Walnuts, pistachios, almonds, hazelnuts, pecans.. Just thinking about them can entice us into grabbing a small handful to munch on.
And that's a good thing (in moderation).
J sent me an e-mail asking about the health benefits of nuts. She's worried that if she eats them she'll gain weight, but she's also heard they're good for us. What's the answer?
Nuts and seeds play important roles in the heart-healthy Mediterranean diet. Like J, many people are worried that if they eat a lot of nuts they'll gain weight. The important words here are "a lot" - when eaten in moderation (a small handful every few days) nuts don't appear to contribute to weight gain even though they are high in calories.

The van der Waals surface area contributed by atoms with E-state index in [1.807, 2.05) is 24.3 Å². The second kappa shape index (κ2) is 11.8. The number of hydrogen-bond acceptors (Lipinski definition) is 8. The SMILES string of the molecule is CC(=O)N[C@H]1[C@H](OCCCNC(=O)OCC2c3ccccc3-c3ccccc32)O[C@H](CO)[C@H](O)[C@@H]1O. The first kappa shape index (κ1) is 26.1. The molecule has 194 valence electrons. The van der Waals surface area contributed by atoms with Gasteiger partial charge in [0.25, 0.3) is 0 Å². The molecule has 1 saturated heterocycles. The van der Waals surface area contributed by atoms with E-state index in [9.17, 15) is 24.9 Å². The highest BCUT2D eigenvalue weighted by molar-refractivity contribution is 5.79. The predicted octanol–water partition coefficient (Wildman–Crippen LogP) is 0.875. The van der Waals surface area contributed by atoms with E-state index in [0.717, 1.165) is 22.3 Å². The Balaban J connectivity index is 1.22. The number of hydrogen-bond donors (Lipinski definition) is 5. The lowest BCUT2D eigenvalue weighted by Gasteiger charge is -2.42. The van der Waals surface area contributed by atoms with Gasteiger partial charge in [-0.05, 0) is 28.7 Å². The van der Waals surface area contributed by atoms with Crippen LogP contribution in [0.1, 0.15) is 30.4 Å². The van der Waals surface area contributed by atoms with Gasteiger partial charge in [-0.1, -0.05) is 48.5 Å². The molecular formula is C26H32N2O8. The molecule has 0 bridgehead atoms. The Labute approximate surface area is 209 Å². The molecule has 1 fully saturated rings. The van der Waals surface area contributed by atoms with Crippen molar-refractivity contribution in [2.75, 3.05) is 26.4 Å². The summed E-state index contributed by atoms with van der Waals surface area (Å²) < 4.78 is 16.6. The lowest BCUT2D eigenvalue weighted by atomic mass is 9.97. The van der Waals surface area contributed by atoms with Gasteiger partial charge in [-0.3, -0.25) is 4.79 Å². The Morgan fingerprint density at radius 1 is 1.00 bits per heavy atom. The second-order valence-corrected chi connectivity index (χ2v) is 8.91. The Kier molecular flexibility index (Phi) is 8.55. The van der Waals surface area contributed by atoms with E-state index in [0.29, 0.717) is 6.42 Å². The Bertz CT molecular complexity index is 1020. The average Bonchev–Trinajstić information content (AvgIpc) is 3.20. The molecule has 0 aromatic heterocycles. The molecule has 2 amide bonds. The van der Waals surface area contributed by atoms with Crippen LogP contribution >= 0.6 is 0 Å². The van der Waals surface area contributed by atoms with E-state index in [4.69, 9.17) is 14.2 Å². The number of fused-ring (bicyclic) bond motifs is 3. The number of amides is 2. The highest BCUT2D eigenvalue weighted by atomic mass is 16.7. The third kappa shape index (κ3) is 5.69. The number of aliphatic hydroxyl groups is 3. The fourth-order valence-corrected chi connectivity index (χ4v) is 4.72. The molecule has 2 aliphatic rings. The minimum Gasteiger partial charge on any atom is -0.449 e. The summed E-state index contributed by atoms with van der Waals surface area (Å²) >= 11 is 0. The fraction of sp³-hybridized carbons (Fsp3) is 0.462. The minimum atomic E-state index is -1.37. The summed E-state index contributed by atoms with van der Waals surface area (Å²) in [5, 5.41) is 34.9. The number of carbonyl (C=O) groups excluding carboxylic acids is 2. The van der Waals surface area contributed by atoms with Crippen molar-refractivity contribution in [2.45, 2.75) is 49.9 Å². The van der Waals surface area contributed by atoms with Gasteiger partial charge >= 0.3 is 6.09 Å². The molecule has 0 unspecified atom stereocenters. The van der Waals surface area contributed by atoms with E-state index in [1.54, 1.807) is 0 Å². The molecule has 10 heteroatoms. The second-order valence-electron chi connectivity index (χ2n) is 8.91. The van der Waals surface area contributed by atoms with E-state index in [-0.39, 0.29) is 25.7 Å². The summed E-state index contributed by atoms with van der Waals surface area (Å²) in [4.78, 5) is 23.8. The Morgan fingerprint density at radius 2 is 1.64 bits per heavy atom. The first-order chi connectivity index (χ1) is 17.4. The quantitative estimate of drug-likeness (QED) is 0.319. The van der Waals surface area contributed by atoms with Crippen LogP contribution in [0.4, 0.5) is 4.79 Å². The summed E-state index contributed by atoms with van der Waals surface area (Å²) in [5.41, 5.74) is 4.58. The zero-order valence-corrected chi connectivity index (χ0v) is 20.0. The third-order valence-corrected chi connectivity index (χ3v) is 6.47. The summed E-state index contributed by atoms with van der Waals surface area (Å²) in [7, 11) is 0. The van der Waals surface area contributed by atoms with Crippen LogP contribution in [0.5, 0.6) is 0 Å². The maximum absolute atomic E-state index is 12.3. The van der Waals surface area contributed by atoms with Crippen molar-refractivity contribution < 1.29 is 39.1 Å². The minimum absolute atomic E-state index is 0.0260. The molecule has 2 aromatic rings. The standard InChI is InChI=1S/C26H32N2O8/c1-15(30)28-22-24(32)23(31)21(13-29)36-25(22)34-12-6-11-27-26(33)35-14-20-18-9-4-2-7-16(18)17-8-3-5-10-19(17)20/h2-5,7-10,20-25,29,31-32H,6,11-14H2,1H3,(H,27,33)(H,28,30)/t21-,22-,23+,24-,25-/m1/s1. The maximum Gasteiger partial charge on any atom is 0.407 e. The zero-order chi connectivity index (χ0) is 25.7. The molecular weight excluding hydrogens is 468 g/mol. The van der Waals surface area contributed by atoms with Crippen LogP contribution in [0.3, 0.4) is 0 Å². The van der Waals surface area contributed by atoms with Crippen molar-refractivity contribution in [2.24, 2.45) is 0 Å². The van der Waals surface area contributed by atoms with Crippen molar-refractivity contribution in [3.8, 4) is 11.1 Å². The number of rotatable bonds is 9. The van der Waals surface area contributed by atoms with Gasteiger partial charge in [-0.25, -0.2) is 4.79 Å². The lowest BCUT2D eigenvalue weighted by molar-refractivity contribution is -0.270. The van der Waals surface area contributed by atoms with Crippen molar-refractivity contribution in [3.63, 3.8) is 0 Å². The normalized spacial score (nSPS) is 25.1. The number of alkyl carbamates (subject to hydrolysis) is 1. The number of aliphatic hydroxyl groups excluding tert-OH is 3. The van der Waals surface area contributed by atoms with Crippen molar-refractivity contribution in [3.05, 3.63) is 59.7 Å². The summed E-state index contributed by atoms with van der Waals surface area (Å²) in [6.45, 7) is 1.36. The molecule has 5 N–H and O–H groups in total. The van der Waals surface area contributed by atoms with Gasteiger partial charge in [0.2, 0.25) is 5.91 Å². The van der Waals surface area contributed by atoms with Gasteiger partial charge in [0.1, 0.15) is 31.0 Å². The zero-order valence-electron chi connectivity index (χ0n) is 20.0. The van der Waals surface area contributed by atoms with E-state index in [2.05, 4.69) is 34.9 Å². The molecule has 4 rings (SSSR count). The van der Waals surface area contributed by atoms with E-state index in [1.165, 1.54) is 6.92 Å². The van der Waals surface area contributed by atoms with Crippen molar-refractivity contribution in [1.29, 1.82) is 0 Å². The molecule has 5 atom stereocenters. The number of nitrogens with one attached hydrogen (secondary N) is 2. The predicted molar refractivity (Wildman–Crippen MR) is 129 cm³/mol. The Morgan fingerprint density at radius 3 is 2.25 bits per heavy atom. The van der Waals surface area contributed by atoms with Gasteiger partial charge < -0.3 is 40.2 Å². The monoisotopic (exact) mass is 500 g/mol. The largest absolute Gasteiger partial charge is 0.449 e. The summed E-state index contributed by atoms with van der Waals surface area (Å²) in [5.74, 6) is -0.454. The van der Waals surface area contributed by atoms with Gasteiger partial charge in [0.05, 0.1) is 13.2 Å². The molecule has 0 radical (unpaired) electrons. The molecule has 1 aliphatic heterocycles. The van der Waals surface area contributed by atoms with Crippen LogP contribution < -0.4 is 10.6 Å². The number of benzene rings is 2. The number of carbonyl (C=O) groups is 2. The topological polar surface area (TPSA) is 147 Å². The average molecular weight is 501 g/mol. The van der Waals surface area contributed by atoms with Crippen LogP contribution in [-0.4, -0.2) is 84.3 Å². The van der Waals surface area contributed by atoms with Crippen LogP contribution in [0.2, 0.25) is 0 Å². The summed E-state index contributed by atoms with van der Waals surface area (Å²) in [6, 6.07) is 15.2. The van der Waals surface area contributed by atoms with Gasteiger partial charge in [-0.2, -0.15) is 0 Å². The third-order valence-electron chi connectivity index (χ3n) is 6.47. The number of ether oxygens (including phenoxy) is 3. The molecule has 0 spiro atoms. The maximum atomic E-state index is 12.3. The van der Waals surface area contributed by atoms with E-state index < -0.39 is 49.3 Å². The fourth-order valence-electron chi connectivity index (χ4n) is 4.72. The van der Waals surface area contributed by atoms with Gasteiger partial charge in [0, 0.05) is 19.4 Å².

Nuts are low in saturated fat, often contain a good amount of heart-healthy monounsaturated fat, and provide plenty of other healthy nutrients like fiber, magnesium, zinc and sterols. They're also a good source of protein.
All this translates into some pretty good health news. Eating a small amount of nuts once or twice a week can help lower cholesterol levels, as well as the risk for heart disease and diabetes. Regular nut consumption may also decrease levels of inflammation in the body and help prevent against gallstones.
So, as long as you don't over-indulge, enjoying nuts on occasion appears to help protect our hearts without packing on the pounds.
I hope this answers your question, J. Be well.
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